There’s a scary thing about habits. They change.
We spend time building them, crafting them, practicing them, perfecting them — and then they fall to the wayside when we most need their support.
Habits. Fickle little creatures, they are.
Ask most people who know me and they’ll describe me as some combination of freakish determination and explosive curiosity. They’ll say I tell it how it is without skipping a beat and go off on tangents about what book I’m reading and how it change the world.
Maintaining that level of intensity and curiosity is exhilarating. But let’s be honest. It’s also exhausting.
Superheroes are fiction — aren’t they?
When I went down a startup rabbit hole a few months ago, all the habits I had worked hard at perfecting started whittling away one at a time. Instead of focusing on my lifestyle, I put all my energy into creating something amazing — a product to change the world. Bring that product to life meant employees, an office, meetings, clients, and more.
Problem Numero Uno = all of my superpowers started dropping like flies in a spraystorm of Raid.
First, the evening gym trip started being pushed back an hour or two as my hours in the office started getting longer. After a while, I started skipping the gym completely because I ended up way too hungry for dinner to even make it out the door. I love and need my exercise time, so this was a huge downer.
Second, putting my mind and body on work overdrive meant a need for more fuel with less time to gather it. Enter fast food nation. While I definitely try to stick to healthier foods wherever I go, a salad from a drive-thru is never going to be the same as a salad at home. I also defaulted to some tasty garbage along the way — just for lack of time.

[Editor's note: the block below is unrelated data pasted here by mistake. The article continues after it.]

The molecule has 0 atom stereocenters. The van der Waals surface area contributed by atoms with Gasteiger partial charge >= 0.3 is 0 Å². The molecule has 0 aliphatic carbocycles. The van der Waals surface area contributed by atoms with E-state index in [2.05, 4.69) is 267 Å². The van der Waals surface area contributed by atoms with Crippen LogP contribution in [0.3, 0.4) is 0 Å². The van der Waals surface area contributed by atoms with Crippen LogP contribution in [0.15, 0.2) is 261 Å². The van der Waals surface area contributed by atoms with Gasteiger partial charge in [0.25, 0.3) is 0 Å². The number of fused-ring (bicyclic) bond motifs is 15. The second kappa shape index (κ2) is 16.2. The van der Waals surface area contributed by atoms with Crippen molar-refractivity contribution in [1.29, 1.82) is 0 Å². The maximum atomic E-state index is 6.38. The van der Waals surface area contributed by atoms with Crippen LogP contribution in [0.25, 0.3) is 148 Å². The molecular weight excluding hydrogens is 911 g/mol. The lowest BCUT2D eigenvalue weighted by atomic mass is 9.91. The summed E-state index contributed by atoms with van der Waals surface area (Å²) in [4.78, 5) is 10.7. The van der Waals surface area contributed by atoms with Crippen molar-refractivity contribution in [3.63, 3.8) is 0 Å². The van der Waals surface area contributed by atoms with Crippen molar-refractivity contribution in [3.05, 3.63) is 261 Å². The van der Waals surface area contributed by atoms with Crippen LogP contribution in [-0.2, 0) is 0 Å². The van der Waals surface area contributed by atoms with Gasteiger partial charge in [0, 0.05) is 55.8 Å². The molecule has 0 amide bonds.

Third, exhausted and spent after a grueling week at the office, my writing fell by the wayside. The only way I was able to keep up my blog posts was by writing during the weekends, but I drastically felt the difference in my mood and happiness levels. Writing fulfills me, and leaving it for the weekend meant I’m a sad camper from Monday to Friday. It’s my passion, so why leave it for last? Where’s the fun in that?
Mayday, mayday! Houston, we have a problem.
Yes, my work feels exhausting at times — but it’s also exhilarating. It’s grueling and whittling away my good habits, but I love it so much! What am I to do?!
What are we all to do when work (even when it’s valuable and fulfilling) starts driving away all the work we’ve put in to make ourselves happier.
Let’s say you’re already doing what you love. You like your job or your new venture, and you are just trying to get your mind and body around this new thing I’m calling exhilaraustion. (Go ahead and laugh. I make up words for fun.) You’re loving the work, but you don’t know how much more of this fast-pace, high-risk lifestyle you can take.
You can’t control everything, but everything seems to be controlling you. That was never the intention, right?
Let me rephrase that.
You can hack it, but you don’t want to have to hack it.
Instead of hacking it and going through each day with umpteen cups of coffee flowing rampant through your bloodstream, the goal is to enjoy the process. Put down that latte and pay close attention. Let’s solve this exhilaraustion riddle once and for all.